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A wasp-like garb of motley black and yellow; a slender and graceful figure; wings not spread out flat, when resting, but folded lengthwise in two; the abdomen a sort of chemist's retort, which swells into a gourd and is fastened to the thorax by a long neck, first distending into a pear, then shrinking to a thread; a leisurely and silent flight; lonely habits. There we have a summary sketch of the Eumenes. My part of the country possesses two species: the larger, Eumenes Amedei, Lep., measures n
arly an inch in length; the other, Eumenes pomiformis, Fabr., is a reduction of the first to the scale of one-half. (I include three species promiscuously under this one name, that is to say, Eumenes pomiformis, Fabr., E. bipunctis, Sauss., and E. dubius, Sauss. As I did not distinguish between them in my first investigations, which date a very long time back, it is not possible for me to ascribe to each of them its respective nest. But their habits are the same, for which reason this confusion does not injuriously affect the order of ideas in the present chapter.--Author's Note.)

Similar in form and colouring, both possess a like talent for architecture; and this talent is expressed in a work of the highest perfection which charms the most untutored eye. Their dwelling is a masterpiece. The Eumenes follow the profession of arms, which is unfavourable to artistic effort; they stab a prey with their sting; they pillage and plunder. They are predatory Hymenoptera, victualling their grubs with caterpillars. It will be interesting to compare their habits with those of the operator on the Grey Worm. (Ammophila hirsuta, who hunts the Grey Worm, the caterpillar of Noctua segetum, the Dart or Turnip Moth.--Translator's Note.) Though the quarry--caterpillars in either case--remain the same, perhaps instinct, which is liable to vary with the species, has fresh glimpses in store for us. Besides, the edifice built by the Eumenes in itself deserves inspection.

The Hunting Wasps whose story we have described in former volumes are wonderfully well versed in the art of wielding the lancet; they astound us with their surgical methods, which they seem to have learnt from some physiologist who allows nothing to escape him; but those skilful slayers have no merit as builders of dwelling-houses. What is their home, in point of fact? An underground passage, with a cell at the end of it; a gallery, an excavation, a shapeless cave. It is miner's work, navvy's work: vigorous sometimes, artistic never. They use the pick-axe for loosening, the crowbar for shifting, the rake for extracting the materials, but never the trowel for laying. Now in the Eumenes we see real masons, who build their houses bit by bit with stone and mortar and run them up in the open, either on the firm rock or on the shaky support of a bough. Hunting alternates with architecture; the insect is a Nimrod or a Vitruvius by turns. (Marcus Vitruvius Pollio, the Roman architect and engineer.--Translator's Note.)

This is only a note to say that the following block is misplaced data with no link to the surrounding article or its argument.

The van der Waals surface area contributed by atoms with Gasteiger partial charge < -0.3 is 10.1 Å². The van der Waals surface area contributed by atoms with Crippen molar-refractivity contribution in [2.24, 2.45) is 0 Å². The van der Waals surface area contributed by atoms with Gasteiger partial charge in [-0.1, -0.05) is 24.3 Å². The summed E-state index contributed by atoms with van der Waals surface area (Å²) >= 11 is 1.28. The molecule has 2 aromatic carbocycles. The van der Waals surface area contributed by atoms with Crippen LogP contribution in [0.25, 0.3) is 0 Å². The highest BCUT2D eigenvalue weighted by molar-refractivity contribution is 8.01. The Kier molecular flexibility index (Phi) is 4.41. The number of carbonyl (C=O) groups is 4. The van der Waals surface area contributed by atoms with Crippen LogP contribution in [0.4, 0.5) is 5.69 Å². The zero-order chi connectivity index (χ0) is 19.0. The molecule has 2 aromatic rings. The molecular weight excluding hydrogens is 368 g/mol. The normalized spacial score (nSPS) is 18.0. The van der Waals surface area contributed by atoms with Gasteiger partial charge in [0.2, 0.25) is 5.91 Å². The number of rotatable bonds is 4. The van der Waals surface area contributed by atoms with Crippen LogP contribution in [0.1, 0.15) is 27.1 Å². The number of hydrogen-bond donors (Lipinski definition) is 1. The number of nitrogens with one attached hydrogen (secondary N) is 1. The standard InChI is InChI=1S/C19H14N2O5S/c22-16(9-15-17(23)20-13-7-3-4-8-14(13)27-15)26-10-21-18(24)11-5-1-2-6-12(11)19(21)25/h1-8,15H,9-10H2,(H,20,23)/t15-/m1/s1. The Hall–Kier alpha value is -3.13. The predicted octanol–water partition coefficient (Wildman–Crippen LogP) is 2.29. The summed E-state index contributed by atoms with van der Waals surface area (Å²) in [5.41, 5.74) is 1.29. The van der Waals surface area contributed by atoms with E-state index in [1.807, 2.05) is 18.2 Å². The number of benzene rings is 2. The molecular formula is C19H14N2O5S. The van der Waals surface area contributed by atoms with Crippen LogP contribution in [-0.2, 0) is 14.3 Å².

And, first of all, what sites do these builders select for their homes? Should you pass some little garden-wall, facing south, in a sun-scorched corner, look at the stones that are not covered with plaster, look at them one by one, especially the largest; examine the masses of boulders, at no great height from the ground, where the fierce rays have heated them to the temperature of a Turkish bath; and, perhaps, if you seek long enough, you will light upon the structure of Eumenes Amedei. The insect is scarce and lives apart; a meeting is an event upon which we must not count with too great confidence. It is an African species and loves the heat that ripens the carob and the date. It haunts the sunniest spots and selects rocks or firm stones as a foundation for its nest. Sometimes also, but seldom, it copies the Chalicodoma of the Walls and builds upon an ordinary pebble. (Or Mason-bee.--Translator's Note.)

Eumenes pomiformis is much more common and is comparatively indifferent to the nature of the foundation whereon she erects her cells. She builds on walls, on isolated stones, on the wood of the inner surface of half-closed shutters; or else she adopts an aerial base, the slender twig of a shrub, the withered sprig of a plant of some sort. Any form of support serves her purpose. Nor does she trouble about shelter. Less chilly than her African cousin, she does not shun the unprotected spaces exposed to every wind that blows.

When erected on a horizontal surface, where nothing interferes with it, the structure of Eumenes Amedei is a symmetrical cupola, a spherical skull-cap, with, at the top, a narrow passage just wide enough for the insect, and surmounted by a neatly funnelled neck. It suggests the round hut of the Eskimo or of the ancient Gael, with its central chimney. Two centimetres and a half (.97 inch.--Translator's Note.), more or less, represent the diameter, and two centimetres the height. (.78 inch.--Translator's Note.) When the support is a perpendicular plane, the building still retains the domed shape, but the entrance- and exit-funnel opens at the side, upwards. The floor of this apartment calls for no labour: it is supplied direct by the bare stone.